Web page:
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Film Review: The Wizard of Oz 3D

A timeless family classic finds potent new life in IMAX 3D.

Sept 19, 2013

-By Kevin Lally


filmjournal/photos/stylus/1385388-Wizard_Oz_Md.jpg
There’s probably no movie I’ve watched more times than the wonderful Wizard of Oz, thanks to annual childhood TV viewings that seared its iconic imagery into my little brain. Now, in anticipation of the 1939 classic’s 75th anniversary, it’s been remastered in giant IMAX 3D, and those memorable moments have a new luster and show a surprising adaptability to the third dimension.

Aside from a little fuzziness in some of the long shots in the black-and-white portion of the film, this is a gorgeous presentation; it’s nice to discover that the oldest film ever converted to 3D (courtesy of Prime Focus) can look so good. And some of the 3D effects are so striking, one would think the movie had been made for the medium: sunbeams piercing through clouds in the Kansas prelude; Dorothy’s twister-swept house plummeting toward the camera; Glinda the good witch’s pink bubble floating above the audience; the vast field overrun with sleep-inducing poppies; the forbidding hallway leading to the Wizard’s immense floating head.

But let’s not kid ourselves. Even without 21st-century bells and whistles, it’s the superb craftsmanship of the Golden Age original that carries the day. Those whimsical Technicolor sets depicting the fantasy land of Oz remain a marvel; the songs by Harold Arlen and E.Y. Harburg are a witty, ageless delight; Judy Garland is the model of innocence, vulnerability and pluck as heroine Dorothy Gale; Ray Bolger, Jack Haley and the inspired Bert Lahr define showmanship as the Scarecrow, Tin Man and Cowardly Lion; Frank Morgan is the perfect blustery charlatan as the less-than-miraculous Wizard; and Margaret Hamilton may be the most delightfully hissable villain in movie history as the irredeemable Wicked Witch.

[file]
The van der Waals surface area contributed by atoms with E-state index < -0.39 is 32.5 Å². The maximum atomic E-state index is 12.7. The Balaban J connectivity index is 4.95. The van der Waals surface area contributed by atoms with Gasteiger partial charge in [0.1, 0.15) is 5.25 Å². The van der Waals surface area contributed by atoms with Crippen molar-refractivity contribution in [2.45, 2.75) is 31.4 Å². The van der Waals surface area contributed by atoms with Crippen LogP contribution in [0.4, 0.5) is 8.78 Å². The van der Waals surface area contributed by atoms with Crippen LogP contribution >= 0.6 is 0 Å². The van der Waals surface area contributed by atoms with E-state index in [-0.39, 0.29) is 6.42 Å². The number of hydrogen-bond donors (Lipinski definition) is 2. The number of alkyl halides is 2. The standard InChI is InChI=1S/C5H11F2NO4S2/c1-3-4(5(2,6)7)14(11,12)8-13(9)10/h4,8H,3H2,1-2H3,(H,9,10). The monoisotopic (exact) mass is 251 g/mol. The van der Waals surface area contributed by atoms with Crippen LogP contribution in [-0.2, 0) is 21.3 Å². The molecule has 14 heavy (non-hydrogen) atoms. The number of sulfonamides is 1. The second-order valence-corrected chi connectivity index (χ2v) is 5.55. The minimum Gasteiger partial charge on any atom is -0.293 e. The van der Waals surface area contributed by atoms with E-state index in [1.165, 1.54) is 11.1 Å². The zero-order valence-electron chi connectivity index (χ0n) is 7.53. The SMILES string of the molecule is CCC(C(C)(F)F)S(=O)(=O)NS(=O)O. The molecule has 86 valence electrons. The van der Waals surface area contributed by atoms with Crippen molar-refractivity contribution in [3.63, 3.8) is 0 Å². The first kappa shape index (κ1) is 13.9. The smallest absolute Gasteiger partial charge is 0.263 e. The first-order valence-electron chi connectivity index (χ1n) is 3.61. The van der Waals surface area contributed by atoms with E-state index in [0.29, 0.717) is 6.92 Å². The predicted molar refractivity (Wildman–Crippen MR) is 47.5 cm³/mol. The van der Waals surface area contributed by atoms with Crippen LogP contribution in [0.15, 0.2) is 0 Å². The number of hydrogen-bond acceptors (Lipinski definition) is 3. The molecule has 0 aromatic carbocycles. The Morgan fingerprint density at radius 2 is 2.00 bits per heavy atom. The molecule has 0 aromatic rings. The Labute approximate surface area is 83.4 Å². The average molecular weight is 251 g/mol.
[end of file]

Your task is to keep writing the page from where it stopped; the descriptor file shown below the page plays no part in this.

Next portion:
Any parent who hasn’t yet introduced their child to this essential movie classic, shame on you. But now’s your chance to make amends with a big-screen reboot that should send everyone home humming “Over the Rainbow.”


Film Review: The Wizard of Oz 3D

A timeless family classic finds potent new life in IMAX 3D.

Sept 19, 2013

-By Kevin Lally


filmjournal/photos/stylus/1385388-Wizard_Oz_Md.jpg

There’s probably no movie I’ve watched more times than the wonderful Wizard of Oz, thanks to annual childhood TV viewings that seared its iconic imagery into my little brain. Now, in anticipation of the 1939 classic’s 75th anniversary, it’s been remastered in giant IMAX 3D, and those memorable moments have a new luster and show a surprising adaptability to the third dimension.

Aside from a little fuzziness in some of the long shots in the black-and-white portion of the film, this is a gorgeous presentation; it’s nice to discover that the oldest film ever converted to 3D (courtesy of Prime Focus) can look so good. And some of the 3D effects are so striking, one would think the movie had been made for the medium: sunbeams piercing through clouds in the Kansas prelude; Dorothy’s twister-swept house plummeting toward the camera; Glinda the good witch’s pink bubble floating above the audience; the vast field overrun with sleep-inducing poppies; the forbidding hallway leading to the Wizard’s immense floating head.

But let’s not kid ourselves. Even without 21st-century bells and whistles, it’s the superb craftsmanship of the Golden Age original that carries the day. Those whimsical Technicolor sets depicting the fantasy land of Oz remain a marvel; the songs by Harold Arlen and E.Y. Harburg are a witty, ageless delight; Judy Garland is the model of innocence, vulnerability and pluck as heroine Dorothy Gale; Ray Bolger, Jack Haley and the inspired Bert Lahr define showmanship as the Scarecrow, Tin Man and Cowardly Lion; Frank Morgan is the perfect blustery charlatan as the less-than-miraculous Wizard; and Margaret Hamilton may be the most delightfully hissable villain in movie history as the irredeemable Wicked Witch.

Any parent who hasn’t yet introduced their child to this essential movie classic, shame on you. But now’s your chance to make amends with a big-screen reboot that should send everyone home humming “Over the Rainbow.”
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